Brain Lord's story can be summed up in a few words, and while it does have a few twists that perfectly add themselves to the main plot, it isn't really mind-boggling and merely keeps things flowing. However, although Brain Lord is average as far as the story itself is concerned, it compensates with its characters, playable and non-playable alike (although only one is playable in this case). The latter may not have the depth of famous characters such as Locke, Cecil, or any of those powerhouses (figuratively!) but they do come off as charming and, more importantly, are useful throughout your quest instead of merely conveying the spotlight towards Remeer. From Barness, the old man who will aid you whenever he can, even selling items from time to time, to Rein, the shrouded-in-secrecy warrior who will nevertheless not hesitate to drop you clues, Brain Lord has a short cast that comprises of cute and lovable characters. You will like the way they behave and will like how each has his own story, which innocuously adds to the main plot revolving around the dragon (yes folks, it isn't essentially about Remeer in Brain Lord, which is very refreshing).

But, of course, in such games that profess to blend action and RPG elements, a story, however intricate it may be, will not make it enjoyable if the game engine fails to make sense. And this is without doubt Brain Lord's greatest asset because it superbly implements its own features to the most established ones to make it a great adventure. Remeer will attack enemies in the typical Zelda way, which caused so much frenzy when it was first released. Rest assured, Brian Lord is equally fun and its innovations even make the game more interesting with quests that make the game longer and enjoyable. Your alter ego can thus attack with different weapons such as swords, axes, boomerangs and flails, can jump over holes, and can protect himself with shields. Shields come with a certain number of hits that they can withhold and automatically disappear once these are used up. It's a great system in a game where more shields can easily be found by fully exploring each dungeon and money is abundant, as it's merely your score. Indeed, all defeated enemies will leave points, which themselves represent money that can be used to buy weaponry, armor and items. Of course, this system may sound cheap since it becomes radically easy to get the best weapons early on, but this slightly negative aspect actually never really flashes out and is thus quickly forgotten.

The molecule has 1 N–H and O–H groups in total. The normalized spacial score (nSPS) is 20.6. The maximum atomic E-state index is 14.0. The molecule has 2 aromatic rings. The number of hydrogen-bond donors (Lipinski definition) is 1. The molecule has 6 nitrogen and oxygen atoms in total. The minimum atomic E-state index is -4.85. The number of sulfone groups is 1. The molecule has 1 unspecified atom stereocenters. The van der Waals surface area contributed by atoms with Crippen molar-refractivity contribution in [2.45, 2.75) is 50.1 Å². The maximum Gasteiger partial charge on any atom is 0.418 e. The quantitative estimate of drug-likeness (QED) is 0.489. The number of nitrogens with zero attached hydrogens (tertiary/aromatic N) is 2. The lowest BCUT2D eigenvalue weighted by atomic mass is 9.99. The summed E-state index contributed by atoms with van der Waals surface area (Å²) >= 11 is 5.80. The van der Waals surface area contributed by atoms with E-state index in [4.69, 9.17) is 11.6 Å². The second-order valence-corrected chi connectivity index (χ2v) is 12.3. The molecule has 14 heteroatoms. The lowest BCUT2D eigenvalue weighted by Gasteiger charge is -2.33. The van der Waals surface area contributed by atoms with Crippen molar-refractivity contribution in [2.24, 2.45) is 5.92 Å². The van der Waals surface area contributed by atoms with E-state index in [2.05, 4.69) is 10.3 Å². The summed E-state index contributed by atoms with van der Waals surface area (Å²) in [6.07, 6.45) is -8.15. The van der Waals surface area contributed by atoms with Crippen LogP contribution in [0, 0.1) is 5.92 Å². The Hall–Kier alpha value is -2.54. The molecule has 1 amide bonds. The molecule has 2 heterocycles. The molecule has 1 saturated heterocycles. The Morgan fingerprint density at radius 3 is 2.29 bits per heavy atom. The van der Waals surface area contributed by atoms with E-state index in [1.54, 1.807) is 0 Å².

As a Dragon Warrior, Remeer can also use magic, which comes in different forms and which is used by holding the attack button until the Magic Gauge is completely full. Once this happens, simply release the button and the Magic Shot or Phaser or whatever spell you chose to use will be unleashed. And it should be noted that Brain Lord doesn't try to go overboard with spells that are useless in the typical ''I have many magic, hence I own!'' fashion. Instead, it sports only a few spells, all of which are equally useful and one of which is actually necessary in beating a boss. The way magic is used also makes it hard to abuse it since you logically cannot prepare a spell and attack at the same time, which makes battles more interesting.